Muslim Democrat criticizes the process that refugees go through in America
Rep. Ilhan Omar (D-MN) followed up on her comments in April claiming living in American society is an “everyday assault.”
This time, the congresswoman said “ignorance” was prevalent in “many parts of this country” during a recent podcast.
The Democrat was speaking about the process that refugees go through and claiming Republicans were “really good at misinformation and sort of really reorganizing facts to sort of paint a picture that really eventually is not rooted in fact.”
“And so it is not that they might not be knowledgeable about this, but they use it as a tool to stir up hate and division,” Omar maintained.
“And ignorance really is pervasive in many parts of, of this country.”
In March, Omar faced a massive backlash for anti-semitic remarks.
The congresswoman faced more criticism for suggesting some politicians in Washington are “pushing for allegiance” to Israel.
Michigan Democratic Rep. Rashida Tlaib also made a similar remark Senate Republicans were more loyal to Israel in January.
Her ccusations that Jewish politicians could be vulnerable to having “dual loyalties” has been made in various contexts for years, and widely seen as a religious-based attack.
Earlier this month, Omar attacked presdient Donald Trump and Republicans before declaring that America “is NOT Going to Be the Country of White People.”
Anti-Defamation League (ADL) in March, called on the Democrats to take action following her remarks.
Last month Omar was forced to apologize after suggesting that pro-Israel members of Congress were funded by organizations like the American Israel Public Affairs Committee (AIPAC).
Partial transcript of the podcast provided via The Nation:
JOHN NICHOLS: I wanted to start with the statement you made on the night you were elected. I believe it was, “Minnesota doesn’t just welcome immigrants, it sends them to Congress.”
Did that just occur to you or did you think about that a little before you said it? Because that was a strikingly good opening line for a congressional career.
ILHAN OMAR: Trump came to Minnesota two days before the 2016 elections, and that piece really is a significant piece in, in the documentary Time for Ilhan, that’s about my election to the Minnesota House.
And there’s this, this question right about what, what happens in a time where someone who was running for president, who eventually becomes president, has used his platform to demonize refugees and immigrants and to tell Minnesotans that they should not be as welcoming and that without their knowledge, these people were just coming into their state.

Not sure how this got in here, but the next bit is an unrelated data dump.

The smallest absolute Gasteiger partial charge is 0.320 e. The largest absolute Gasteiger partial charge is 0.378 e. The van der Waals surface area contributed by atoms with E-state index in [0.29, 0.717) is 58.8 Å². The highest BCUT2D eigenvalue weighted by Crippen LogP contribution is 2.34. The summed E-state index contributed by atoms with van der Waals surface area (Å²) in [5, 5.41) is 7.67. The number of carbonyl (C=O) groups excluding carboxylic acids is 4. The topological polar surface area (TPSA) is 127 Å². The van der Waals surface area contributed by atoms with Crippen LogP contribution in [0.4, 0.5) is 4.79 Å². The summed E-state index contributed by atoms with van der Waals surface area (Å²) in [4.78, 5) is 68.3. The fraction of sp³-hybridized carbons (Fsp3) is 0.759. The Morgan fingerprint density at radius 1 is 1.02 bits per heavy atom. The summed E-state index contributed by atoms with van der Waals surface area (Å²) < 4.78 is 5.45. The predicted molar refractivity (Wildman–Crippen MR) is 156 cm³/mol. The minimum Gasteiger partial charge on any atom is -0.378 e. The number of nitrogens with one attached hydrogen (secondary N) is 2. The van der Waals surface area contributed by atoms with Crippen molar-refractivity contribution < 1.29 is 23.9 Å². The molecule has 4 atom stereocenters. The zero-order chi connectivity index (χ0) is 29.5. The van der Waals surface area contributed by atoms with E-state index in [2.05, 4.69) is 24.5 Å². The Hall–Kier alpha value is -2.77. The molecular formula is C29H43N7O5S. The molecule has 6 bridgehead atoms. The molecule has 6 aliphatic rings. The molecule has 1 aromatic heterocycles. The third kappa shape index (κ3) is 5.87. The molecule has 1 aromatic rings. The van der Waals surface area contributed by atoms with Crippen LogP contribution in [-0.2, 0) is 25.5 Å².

It sort of was a reminder that in Minnesota we didn’t just welcome refugees. We were proud enough to send them to Congress.
NICHOLS: I was a remarkable moment. I remember that Donald Trump and his campaign made a strategic play for Minnesota.
They surprised people by winning Wisconsin, Pennsylvania, Michigan. But they thought Minnesota might be one of their states as well.
NICHOLS: They came in at the end, and Trump had a component in his speech that was quite visceral as regards Somali immigrants if I’m not mistaken.
NICHOLS: Suddenly, you’re elected, and you had this teaching moment. It strikes me that, in watching you, you are conscious of teaching moments and of that opportunity to say something that might cause people to think differently about what’s going on.
OMAR: Right. I think people have a misconception about refugees and, and the process they go through to come to the United States.
They certainly have been misinformed about the process of resettlement as well. And the Republicans are really good at misinformation and sort of really reorganizing facts to sort of paint a picture that really eventually is not rooted in fact.
We had a person who was running for governor, and he kept talking about ending the resettlement program and making sure that that that wasn’t going to happen.
And I remember I wrote this tweet and I said, you know, I wish that you would take the time to at least educate yourself about how the resettlement program works.
There are agencies that run the resettlement program. This is, this is a process that’s run through them.
If you end that contract, it’s not that refugees are not going to be resettled, it’s that the state just doesn’t get informed.
And so the only leverage you have is that you are part of this contract and you can be part of the negotiations on how many people get resettled in your state.
And so it is not that they might not be knowledgeable about this, but they use it as a tool to stir up hate and division.
And ignorance really is pervasive in many parts of, of this country.
And as someone who was raised by educators, I really like to inform people about things that they might be ignorant to, willingly or unwillingly.